Women-in-music is the music industry’s WNBA; women are never assessed on the same terrain as the men because it is always a foregone conclusion that men are simply “naturally” the definitive players, with women artists an ongoing gender-specific variation of the male norm. And our constant recycling of the sidebar of ‘women in music’ perpetuates a type of cultural amnesia from one generation to the next–both about women artists of distinction from earlier generations, and about feminist backlash in general.
In appreciation for Gaar’s math, this “movement” was precisely twenty years ago. Hence, my ambivalence around 2015 as I noticed stirrings of the same gender-specific phrases starting to recirculate in the music mags. On one hand, it is good and thought-provoking and healthy to do revisionist histories of forgotten women artists alongside profiles of under-recognized women artists, as She Shreds and other mags often do. There is no shortage of supposedly earth-shattering new retrospectives on Bob Dylan, the Beatles, and the “gods of guitar” greeting us every year at the newsstand. A bit of intelligent, feminist counterbalance is necessary, by Goddess.
My concern four years ago, as I wrote the first iteration of this article, was that we were about to go through the same whole quasi-feminist circus again without it yielding enough permanent gains. I wondered if feminism, with female musicians as its poster children, was about to be dragged into the cultural spotlight, only have its power neutered, yet again. When the Brett Kavanaugh/Christine Blasey Ford debacle revived in horrific precision the Clarence Thomas/Anita Hill hearings, reminding us that our revolutionary feminist feelings post-2016 are really only a repeat of the early 90’s, I felt this same weariness again. Moreover, I felt a sort of matriarchal protectiveness over the activist generation coming up, so inspired and full of intersectional feminist vision. I cringed at the thought of the high likelihood of their politics getting sucked up into the branding machine?
When Brandi Carlile swept the Grammys in 2019, in one of her after-show interviews she deftly claimed the “women artist” question first, before the press could frame it in their familiarly reductive terms. She saw the 90’s as an era where women dominated, and as an example by which we can only hope the modern music industry can reframe its appreciation of women artists.
(In fact, I couldn’t help but wonder if women’s predominance in 2019’s award show was Grammy president Neil Portow’s way of apologizing and side-stepping around the pile of political poo he created after defending the almost exclusively male winners of the 2018 ceremony with his “Women artists have to step it up” line.)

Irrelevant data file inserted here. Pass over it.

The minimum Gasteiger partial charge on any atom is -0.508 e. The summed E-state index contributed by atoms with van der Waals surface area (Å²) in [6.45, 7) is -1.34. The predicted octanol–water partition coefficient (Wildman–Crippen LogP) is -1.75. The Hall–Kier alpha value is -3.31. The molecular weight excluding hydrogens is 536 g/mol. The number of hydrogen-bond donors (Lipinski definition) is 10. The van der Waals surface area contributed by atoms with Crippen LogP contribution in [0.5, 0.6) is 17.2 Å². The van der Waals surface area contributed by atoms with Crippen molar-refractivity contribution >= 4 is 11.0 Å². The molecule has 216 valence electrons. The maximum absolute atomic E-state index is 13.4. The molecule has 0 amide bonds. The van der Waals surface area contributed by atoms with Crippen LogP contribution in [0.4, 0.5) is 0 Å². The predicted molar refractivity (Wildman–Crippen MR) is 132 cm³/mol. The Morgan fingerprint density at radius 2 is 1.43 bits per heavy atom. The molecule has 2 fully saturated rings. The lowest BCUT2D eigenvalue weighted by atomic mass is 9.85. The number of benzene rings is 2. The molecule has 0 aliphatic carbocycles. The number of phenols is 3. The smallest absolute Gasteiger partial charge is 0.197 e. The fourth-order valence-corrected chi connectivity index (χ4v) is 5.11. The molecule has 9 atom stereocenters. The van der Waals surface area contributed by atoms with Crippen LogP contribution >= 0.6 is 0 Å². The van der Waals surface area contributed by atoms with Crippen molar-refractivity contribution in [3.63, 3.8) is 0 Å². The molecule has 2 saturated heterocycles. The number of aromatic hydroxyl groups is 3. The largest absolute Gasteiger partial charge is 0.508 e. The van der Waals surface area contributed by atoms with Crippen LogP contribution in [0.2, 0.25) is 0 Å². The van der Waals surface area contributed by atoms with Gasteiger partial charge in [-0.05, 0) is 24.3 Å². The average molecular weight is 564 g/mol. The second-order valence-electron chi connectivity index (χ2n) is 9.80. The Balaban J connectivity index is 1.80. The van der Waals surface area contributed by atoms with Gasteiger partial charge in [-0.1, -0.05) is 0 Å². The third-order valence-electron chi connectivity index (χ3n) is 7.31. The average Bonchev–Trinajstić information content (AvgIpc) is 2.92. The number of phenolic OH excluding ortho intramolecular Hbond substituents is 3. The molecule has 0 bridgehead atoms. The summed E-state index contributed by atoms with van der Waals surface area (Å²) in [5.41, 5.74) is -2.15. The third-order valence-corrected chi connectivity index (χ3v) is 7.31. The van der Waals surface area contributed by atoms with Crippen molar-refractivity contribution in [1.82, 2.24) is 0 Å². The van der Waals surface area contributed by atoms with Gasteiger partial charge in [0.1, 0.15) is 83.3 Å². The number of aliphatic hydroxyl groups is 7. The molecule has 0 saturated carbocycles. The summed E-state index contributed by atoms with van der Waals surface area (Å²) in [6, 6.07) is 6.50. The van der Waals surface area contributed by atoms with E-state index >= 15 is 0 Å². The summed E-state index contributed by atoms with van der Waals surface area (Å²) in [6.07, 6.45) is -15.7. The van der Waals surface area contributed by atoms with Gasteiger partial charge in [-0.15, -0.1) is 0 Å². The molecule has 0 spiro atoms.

I agree with Carlile that it would be nice if the music industry evolved to value women permanently. But considering all the evidence, we have to ask ourselves, is another round of girl power in music what we really want? “Female empowerment” is so pervasive a sub-genre by now that advertising houses and labels with pop divas looking for new song material regular post for girl power anthems. It is a concept that has been thoroughly bookended by the limitations of commercial purposes.
True, today is different. Since the 70’s and the 90’s women-in-music media blitzes, the entire music industry has nearly collapsed–except thanks in large part to the cash cow of hip hop. New artists aren’t invested in and developed by labels in the way they used to be—which is part of what fueled the women-in-music trends of the past (A&R developing female acts according to the successful prototype of previous hits). Second, today, everyone is their own “brand”—and no one stands out as a triumph of feminism on one hand and identity politic branding so much as Queen Bey, whose deft blending of marketing and empowerment could easily leave most people feeling there isn’t much difference between the two after all. This is all a far cry from the mid-90’s ambivalent Ani Difranco singing, “I am a poster girl with no poster,” an artist who was as clear-headed and feminist as she was in great philosophical conflict about being expected to represent an entire generation’s varying feminist impulses.